How to answer IBM interview questions
In previous years, for strategic analytics consultant roles the first interview has been part of a ‘first round assessment day’, followed by at least one more interview at a subsequent assessment centre.
For other graduate roles, there has been an interview at a ‘first round assessment day’/assessment centre, but only if you succeed in the day’s other tasks. There may then be a final interview with at least one business manager.
Interview preparation: show you share IBM's core competencies
Most IBM interviews are competency-based, focusing on the candidate’s past history and motivation for applying. The most important interview preparation you can do is to think of examples of how you have demonstrated each of the company’s eight core competencies:
- client focus
- communication skills
- creative problem solving
- passion for IBM
- taking ownership
Examples don’t necessarily need to be work-related; you could consider your academic work, as well as anything else you do in your spare time, such as voluntary work, involvement in clubs or societies, travel, hobbies or sporting activities. Come up with two or three for each competency.
Also take a look at the blog entry on ‘Gwenyth’s Mind Map’, in which an IBM campus attraction manager outlines how she used her own experiences to land a graduate job at IBM, despite not having an internship or anything similar on her CV.
As well as competency questions, past candidates report being asked questions to test their knowledge of the IBM. See IBM’s graduate Inside Buzz to find out more about their experiences.
What to expect from an IBM interview
Here are some examples of previous IBM interview questions for graduate schemes, and how you might approach something like them. However, don’t obsess about these and forget to prepare for other potential questions. Questions do change from year to year and there’s no guarantee of what will come up. See the links at the end for other useful advice from TARGETjobs.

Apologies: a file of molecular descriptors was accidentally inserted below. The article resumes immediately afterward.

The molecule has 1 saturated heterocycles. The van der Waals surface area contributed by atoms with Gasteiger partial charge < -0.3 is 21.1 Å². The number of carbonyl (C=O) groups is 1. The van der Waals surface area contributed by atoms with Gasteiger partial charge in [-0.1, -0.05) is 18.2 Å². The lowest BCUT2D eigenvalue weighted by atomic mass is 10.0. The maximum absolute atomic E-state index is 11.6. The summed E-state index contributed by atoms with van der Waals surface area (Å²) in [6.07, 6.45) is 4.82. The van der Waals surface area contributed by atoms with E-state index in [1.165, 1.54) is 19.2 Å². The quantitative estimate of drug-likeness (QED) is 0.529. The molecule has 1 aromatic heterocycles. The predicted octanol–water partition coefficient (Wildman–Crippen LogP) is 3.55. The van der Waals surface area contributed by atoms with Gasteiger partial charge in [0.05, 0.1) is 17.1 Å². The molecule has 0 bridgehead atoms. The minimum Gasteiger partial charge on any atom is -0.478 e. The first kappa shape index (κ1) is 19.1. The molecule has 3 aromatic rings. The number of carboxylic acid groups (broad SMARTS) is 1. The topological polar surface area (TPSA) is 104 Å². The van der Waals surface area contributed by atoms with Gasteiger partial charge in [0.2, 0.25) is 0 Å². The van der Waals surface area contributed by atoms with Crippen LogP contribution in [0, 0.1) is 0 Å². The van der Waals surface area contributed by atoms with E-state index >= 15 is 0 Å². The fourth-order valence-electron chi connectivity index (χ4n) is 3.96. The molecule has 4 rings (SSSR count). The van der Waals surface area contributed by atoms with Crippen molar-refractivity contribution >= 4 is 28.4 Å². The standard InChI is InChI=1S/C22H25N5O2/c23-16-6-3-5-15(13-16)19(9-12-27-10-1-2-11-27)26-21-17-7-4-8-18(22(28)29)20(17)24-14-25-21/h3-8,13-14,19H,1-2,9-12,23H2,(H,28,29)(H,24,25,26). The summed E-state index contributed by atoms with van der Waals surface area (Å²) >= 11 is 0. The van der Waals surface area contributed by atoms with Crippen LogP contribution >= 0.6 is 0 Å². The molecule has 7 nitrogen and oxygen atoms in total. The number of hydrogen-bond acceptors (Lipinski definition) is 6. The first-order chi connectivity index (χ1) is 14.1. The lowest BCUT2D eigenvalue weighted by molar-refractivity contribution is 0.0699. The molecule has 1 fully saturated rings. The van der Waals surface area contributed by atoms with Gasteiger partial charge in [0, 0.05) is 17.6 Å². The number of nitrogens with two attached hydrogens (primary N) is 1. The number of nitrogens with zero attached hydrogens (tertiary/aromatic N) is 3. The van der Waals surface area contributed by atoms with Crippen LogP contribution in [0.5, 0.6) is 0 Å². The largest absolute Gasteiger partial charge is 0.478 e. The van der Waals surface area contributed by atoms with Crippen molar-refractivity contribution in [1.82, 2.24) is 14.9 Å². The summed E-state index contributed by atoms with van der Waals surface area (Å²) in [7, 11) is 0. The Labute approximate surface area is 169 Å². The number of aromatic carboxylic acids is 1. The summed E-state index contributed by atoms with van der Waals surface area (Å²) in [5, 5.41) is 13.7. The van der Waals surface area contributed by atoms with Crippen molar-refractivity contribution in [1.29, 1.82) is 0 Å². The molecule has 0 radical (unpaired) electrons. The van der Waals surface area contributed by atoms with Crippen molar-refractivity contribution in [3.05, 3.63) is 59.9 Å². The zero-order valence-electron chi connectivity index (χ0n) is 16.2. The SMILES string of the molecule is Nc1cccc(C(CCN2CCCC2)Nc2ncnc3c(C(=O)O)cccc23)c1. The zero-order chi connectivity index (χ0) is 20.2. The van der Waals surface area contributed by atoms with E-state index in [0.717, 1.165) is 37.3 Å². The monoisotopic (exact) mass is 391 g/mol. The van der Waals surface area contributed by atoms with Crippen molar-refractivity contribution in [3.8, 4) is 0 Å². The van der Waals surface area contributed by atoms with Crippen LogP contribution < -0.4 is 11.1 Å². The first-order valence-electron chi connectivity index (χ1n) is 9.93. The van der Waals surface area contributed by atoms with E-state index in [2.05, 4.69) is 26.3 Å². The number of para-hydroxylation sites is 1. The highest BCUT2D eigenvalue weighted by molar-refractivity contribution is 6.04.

Past IBM question: Why do you want to work for IBM?
Be specific. A lot of candidates make the mistake of generalising about wanting to work for a ‘global information technology giant’, which could apply equally to IBM or any of its major competitors. You need to make sure your answer reflects your interest in IBM specifically and why you feel the company is the best fit for you. Think about what elements of the company culture appeal to you, or what kinds of projects you might get involved in. For example, are you impressed by IBM’s work to support equality for lesbian, gay, bisexual and transgender (LGBT) employees? Or are you interested in its recent work on cognitive computing?
Past IBM question: What do you know about IBM?
This is similar in some ways to the previous question, but is designed to test how much research you’ve done and how well you understand the company. There are no shortcuts with this one; the only way you can really answer it is if you’ve actually done your research.
Things to consider while researching:
- Find out about IBM’s history. (Your starter for ten: IBM celebrated its 100th birthday in 2011; it began life as the Computing-Tabulating-Recording Company in 1911, through the merger of three other companies.)